Fact 2: There is a difference between institutional and programmatic accreditation, and both are important.

Institutional accreditation is granted by a regional or national accrediting agency that evaluates an entire institution of higher education to determine whether or not it meets certain educational standards. These types of standards are usually set in areas such as institutional management, finances, goals, planning, curricula, faculty and staff, and student admission and services. The agency initiates the peer-review process to determine whether or not educational standards are met. This typically involves a self-evaluation study conducted by the institution itself, as well as an on-site evaluation conducted by representatives from the accrediting agency.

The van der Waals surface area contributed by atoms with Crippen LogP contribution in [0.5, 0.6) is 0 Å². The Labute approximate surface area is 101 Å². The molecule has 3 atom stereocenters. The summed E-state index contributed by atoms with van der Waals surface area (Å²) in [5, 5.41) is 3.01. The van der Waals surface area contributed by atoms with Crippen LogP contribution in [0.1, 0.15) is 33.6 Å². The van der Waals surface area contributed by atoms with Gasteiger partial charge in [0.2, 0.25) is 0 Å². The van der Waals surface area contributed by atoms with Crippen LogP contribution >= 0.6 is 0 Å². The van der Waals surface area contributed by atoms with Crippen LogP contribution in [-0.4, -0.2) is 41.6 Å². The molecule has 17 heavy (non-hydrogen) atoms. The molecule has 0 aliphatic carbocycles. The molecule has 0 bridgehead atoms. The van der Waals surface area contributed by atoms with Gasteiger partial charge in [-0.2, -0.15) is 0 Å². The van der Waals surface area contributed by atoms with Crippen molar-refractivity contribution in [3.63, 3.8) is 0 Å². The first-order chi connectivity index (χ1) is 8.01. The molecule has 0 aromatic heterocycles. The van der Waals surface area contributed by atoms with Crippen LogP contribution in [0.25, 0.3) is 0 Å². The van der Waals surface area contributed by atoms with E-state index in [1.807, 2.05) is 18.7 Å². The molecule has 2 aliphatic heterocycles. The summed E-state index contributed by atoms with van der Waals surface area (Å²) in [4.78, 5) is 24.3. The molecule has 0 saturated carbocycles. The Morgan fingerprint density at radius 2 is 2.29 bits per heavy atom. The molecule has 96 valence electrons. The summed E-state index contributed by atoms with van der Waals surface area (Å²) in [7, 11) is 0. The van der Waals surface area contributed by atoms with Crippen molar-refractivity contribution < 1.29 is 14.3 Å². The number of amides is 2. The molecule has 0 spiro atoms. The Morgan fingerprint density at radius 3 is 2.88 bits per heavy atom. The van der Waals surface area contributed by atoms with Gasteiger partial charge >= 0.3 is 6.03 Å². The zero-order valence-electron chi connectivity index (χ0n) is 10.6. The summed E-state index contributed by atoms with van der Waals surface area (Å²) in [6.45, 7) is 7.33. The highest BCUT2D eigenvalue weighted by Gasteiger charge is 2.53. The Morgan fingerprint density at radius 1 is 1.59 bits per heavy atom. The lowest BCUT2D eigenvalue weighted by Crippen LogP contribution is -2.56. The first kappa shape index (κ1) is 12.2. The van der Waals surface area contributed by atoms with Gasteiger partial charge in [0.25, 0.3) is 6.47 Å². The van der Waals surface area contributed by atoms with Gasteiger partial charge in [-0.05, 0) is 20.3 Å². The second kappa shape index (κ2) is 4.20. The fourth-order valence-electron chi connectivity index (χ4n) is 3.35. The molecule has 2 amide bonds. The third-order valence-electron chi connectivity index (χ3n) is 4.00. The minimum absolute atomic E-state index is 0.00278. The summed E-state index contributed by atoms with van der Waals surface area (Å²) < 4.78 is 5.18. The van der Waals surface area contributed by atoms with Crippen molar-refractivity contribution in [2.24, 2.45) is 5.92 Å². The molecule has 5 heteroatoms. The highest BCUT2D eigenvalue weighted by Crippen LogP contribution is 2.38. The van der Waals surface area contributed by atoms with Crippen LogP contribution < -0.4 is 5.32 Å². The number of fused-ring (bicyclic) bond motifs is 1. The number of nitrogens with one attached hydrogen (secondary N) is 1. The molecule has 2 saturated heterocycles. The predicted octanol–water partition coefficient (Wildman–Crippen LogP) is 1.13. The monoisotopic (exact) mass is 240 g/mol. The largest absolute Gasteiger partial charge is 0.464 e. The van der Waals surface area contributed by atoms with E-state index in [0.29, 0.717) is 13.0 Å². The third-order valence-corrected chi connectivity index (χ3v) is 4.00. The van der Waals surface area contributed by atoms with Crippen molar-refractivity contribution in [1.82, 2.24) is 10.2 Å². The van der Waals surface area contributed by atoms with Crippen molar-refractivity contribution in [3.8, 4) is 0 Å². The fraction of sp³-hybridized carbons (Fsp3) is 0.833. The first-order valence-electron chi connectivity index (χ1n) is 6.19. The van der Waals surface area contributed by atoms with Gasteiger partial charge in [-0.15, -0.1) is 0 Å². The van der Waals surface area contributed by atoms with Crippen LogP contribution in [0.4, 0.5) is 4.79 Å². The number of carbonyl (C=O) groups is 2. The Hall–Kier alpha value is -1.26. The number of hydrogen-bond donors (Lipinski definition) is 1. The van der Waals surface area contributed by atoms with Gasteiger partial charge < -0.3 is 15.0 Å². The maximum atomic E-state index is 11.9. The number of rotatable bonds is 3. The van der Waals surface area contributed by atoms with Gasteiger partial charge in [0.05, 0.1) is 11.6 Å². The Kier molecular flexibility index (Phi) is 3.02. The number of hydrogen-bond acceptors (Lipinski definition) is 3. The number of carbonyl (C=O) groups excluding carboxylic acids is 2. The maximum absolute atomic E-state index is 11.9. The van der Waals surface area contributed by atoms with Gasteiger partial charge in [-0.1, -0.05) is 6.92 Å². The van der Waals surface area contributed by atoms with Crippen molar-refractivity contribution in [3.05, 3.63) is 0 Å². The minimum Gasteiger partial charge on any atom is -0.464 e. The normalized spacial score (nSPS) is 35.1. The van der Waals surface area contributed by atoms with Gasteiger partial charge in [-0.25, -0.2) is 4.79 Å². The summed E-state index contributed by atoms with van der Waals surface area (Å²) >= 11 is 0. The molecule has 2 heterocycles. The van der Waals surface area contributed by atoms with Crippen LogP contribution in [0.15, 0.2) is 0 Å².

In addition to institutional accreditation, colleges or universities may also seek accreditation for an individual department or degree program in a specific field of study. This is known as programmatic accreditation. While it's not necessary for every type of academic program to be accredited by a specialized agency, there are some disciplines where it may be more common, such as business, education, journalism, allied health, psychology, and more. Graduating from an institution with programmatic accreditation may be required to sit for national certification or licensing exams. Fields of study that typically require certification or licensing for professional practice include architecture, medicine, interior design, engineering, nursing, and teaching.